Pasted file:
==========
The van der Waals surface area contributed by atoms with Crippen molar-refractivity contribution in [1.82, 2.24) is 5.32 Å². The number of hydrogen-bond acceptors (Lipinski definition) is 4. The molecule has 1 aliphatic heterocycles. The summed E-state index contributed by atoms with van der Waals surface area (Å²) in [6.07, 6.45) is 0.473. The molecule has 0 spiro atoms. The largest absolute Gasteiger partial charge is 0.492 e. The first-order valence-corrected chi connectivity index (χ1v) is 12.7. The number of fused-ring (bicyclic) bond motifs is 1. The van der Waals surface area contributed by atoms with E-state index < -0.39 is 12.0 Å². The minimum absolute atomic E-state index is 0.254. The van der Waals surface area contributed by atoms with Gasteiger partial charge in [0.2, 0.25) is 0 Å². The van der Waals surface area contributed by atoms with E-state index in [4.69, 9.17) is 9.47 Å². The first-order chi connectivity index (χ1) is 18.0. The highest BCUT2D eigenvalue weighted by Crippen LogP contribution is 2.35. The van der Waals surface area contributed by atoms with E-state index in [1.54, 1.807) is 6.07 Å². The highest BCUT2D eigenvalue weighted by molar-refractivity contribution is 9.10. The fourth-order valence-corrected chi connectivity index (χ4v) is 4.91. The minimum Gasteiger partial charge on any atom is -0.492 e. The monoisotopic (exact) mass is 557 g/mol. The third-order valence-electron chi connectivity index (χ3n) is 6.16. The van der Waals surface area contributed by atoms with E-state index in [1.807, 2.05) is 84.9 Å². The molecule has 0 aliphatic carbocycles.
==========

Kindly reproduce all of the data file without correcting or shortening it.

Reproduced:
The van der Waals surface area contributed by atoms with Crippen molar-refractivity contribution in [1.82, 2.24) is 5.32 Å². The number of hydrogen-bond acceptors (Lipinski definition) is 4. The molecule has 1 aliphatic heterocycles. The summed E-state index contributed by atoms with van der Waals surface area (Å²) in [6.07, 6.45) is 0.473. The molecule has 0 spiro atoms. The largest absolute Gasteiger partial charge is 0.492 e. The first-order valence-corrected chi connectivity index (χ1v) is 12.7. The number of fused-ring (bicyclic) bond motifs is 1. The van der Waals surface area contributed by atoms with E-state index < -0.39 is 12.0 Å². The minimum absolute atomic E-state index is 0.254. The van der Waals surface area contributed by atoms with Gasteiger partial charge in [0.2, 0.25) is 0 Å². The van der Waals surface area contributed by atoms with E-state index in [4.69, 9.17) is 9.47 Å². The first-order chi connectivity index (χ1) is 18.0. The highest BCUT2D eigenvalue weighted by Crippen LogP contribution is 2.35. The van der Waals surface area contributed by atoms with E-state index in [1.54, 1.807) is 6.07 Å². The highest BCUT2D eigenvalue weighted by molar-refractivity contribution is 9.10. The fourth-order valence-corrected chi connectivity index (χ4v) is 4.91. The minimum Gasteiger partial charge on any atom is -0.492 e. The monoisotopic (exact) mass is 557 g/mol. The third-order valence-electron chi connectivity index (χ3n) is 6.16. The van der Waals surface area contributed by atoms with E-state index in [1.807, 2.05) is 84.9 Å². The molecule has 0 aliphatic carbocycles.